East China's Shandong in full sail as marine economy powerhouse
Xinhua 2019-07-31 13:16:00
BEIJING, July 16 (Xinhua) -- East China's Shandong Province is giving full play to its advantages in developing the marine economy as it switches gear to new growth drivers, provincial officials said Tuesday.
"Shandong saw marine economy output grow to 1.55 trillion yuan (about 225.4 billion U.S. dollars) last year, up from less than 20 billion yuan in 1991," provincial Communist Party Chief Liu Jiayi said at a press conference regarding the coastal region's new growth momentum.
The figure accounted for over 20 percent of the country's total and spoke volumes of Shandong's commitment to taking the lead in boosting the country's maritime economic power.
Home to one-sixth of China's coastline, Shandong is endowed with rich marine resources and has the lion's share of talent and experts in marine science and technology. It is also the only provincial-level region that has three ports with annual throughput surpassing 400 million tonnes.
Shandong is working on three major tasks as a marine economy pioneer: faster creation of world-class ports, establishing a fully-fledged modern marine industry system and building sustainable maritime ecology and environment, said Shandong's governor Gong Zheng.
A conglomerate has been created to integrate three major ports in the Bohai Bay area, and a new group is being created for the tie-up of Qingdao port and Weihai port, he said.
Meanwhile, the Jiaodong Peninsula is being developed into a regional transport hub in northeast Asia, with a major step taken after a cooperation deal reached between Shandong and Incheon, Republic of Korea in March, Gong said.
In terms of the modern marine industry system, vigorous efforts are being made to develop the industrial cluster of marine equipment manufacturing, ocean engineering and marine biomedicine, the governor said.
For Shandong, the birthplace of Confucius and a provincial-level economic heavyweight, a booming marine economy mirrors redoubled efforts in switching to new economic dynamos.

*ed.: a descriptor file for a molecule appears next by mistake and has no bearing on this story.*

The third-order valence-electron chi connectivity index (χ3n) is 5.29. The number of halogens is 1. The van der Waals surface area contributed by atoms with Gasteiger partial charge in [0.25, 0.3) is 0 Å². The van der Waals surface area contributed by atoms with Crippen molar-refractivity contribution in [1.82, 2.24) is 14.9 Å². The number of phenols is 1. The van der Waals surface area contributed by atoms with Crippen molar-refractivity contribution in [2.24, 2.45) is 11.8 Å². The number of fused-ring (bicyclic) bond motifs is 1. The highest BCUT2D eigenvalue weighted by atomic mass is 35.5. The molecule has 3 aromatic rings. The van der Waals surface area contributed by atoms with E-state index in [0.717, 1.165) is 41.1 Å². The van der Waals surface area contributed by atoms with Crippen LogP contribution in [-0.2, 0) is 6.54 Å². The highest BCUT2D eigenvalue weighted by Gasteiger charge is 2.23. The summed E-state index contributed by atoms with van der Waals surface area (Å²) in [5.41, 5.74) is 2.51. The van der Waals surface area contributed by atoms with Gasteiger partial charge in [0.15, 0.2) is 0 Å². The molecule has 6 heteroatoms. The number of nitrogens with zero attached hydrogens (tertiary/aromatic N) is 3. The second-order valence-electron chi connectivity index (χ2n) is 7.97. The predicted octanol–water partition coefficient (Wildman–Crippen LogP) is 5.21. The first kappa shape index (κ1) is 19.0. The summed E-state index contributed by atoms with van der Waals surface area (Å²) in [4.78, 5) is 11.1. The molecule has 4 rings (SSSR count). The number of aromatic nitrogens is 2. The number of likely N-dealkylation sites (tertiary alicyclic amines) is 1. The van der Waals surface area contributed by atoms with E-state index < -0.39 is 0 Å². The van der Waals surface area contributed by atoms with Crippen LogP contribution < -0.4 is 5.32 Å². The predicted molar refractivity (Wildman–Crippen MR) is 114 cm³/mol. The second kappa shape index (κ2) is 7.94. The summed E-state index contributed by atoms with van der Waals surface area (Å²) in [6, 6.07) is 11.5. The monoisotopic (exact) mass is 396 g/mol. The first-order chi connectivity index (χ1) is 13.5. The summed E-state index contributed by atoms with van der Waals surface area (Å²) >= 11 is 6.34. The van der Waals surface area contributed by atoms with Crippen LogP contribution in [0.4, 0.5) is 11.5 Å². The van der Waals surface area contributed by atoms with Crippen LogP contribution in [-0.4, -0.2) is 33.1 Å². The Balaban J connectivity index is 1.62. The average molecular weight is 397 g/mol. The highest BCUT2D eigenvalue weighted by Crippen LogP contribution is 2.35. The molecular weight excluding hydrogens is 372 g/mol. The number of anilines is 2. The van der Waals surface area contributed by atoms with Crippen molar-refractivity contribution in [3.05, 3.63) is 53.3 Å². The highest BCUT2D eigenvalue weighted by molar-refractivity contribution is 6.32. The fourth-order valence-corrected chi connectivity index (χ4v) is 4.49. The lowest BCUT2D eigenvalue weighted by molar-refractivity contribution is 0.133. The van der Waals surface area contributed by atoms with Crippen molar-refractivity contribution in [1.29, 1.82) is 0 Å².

Some 70 percent of the Shandong's industrial output came from traditional industries, of which heavy chemical industry accounted for about 70 percent, according to Liu, who compared Shandong's advance toward high-quality development to "vacating the cage and changing the bird" and the "nirvana of the phoenix."
Change in the economy has gained momentum after Shandong was given go-ahead in building the country's first comprehensive pilot zone of transition from old to new growth drivers at the beginning of 2018. The province vowed to achieve breakthroughs within five years.
Added value generated by new growth drivers accounted for 48 percent of Shandong's GDP, up from 39 percent in 2016, Liu said. "Traditional and backward production capacity is declining, while that of new growth drivers and high-tech industries is growing faster."
According to Shandong's plan, the modern marine economy will be one of its top 10 competitive industrial clusters, which gives priority to industries such as new-generation information technologies, high-end equipment and new energy and materials.
The added value of Shandong's modern marine industries is expected to exceed 2.3 trillion yuan in 2022 or over 23 percent of the provincial GDP, Gong said.